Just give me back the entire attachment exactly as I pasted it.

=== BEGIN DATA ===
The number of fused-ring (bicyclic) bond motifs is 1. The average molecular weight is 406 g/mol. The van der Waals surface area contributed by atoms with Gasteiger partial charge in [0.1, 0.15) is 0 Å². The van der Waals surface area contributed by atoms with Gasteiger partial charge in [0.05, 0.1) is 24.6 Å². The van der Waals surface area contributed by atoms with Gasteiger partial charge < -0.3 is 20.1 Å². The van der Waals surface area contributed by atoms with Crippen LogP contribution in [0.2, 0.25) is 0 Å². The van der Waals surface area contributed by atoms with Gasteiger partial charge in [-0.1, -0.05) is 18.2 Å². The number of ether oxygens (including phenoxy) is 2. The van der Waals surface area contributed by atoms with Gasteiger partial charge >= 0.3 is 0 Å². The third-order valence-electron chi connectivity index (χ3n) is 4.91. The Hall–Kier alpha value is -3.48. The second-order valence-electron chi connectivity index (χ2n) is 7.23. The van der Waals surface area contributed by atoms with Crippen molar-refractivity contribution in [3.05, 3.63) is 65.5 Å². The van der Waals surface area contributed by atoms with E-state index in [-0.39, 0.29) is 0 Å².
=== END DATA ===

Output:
The number of fused-ring (bicyclic) bond motifs is 1. The average molecular weight is 406 g/mol. The van der Waals surface area contributed by atoms with Gasteiger partial charge in [0.1, 0.15) is 0 Å². The van der Waals surface area contributed by atoms with Gasteiger partial charge in [0.05, 0.1) is 24.6 Å². The van der Waals surface area contributed by atoms with Gasteiger partial charge < -0.3 is 20.1 Å². The van der Waals surface area contributed by atoms with Crippen LogP contribution in [0.2, 0.25) is 0 Å². The van der Waals surface area contributed by atoms with Gasteiger partial charge in [-0.1, -0.05) is 18.2 Å². The number of ether oxygens (including phenoxy) is 2. The van der Waals surface area contributed by atoms with Gasteiger partial charge >= 0.3 is 0 Å². The third-order valence-electron chi connectivity index (χ3n) is 4.91. The Hall–Kier alpha value is -3.48. The second-order valence-electron chi connectivity index (χ2n) is 7.23. The van der Waals surface area contributed by atoms with Crippen molar-refractivity contribution in [3.05, 3.63) is 65.5 Å². The van der Waals surface area contributed by atoms with E-state index in [-0.39, 0.29) is 0 Å².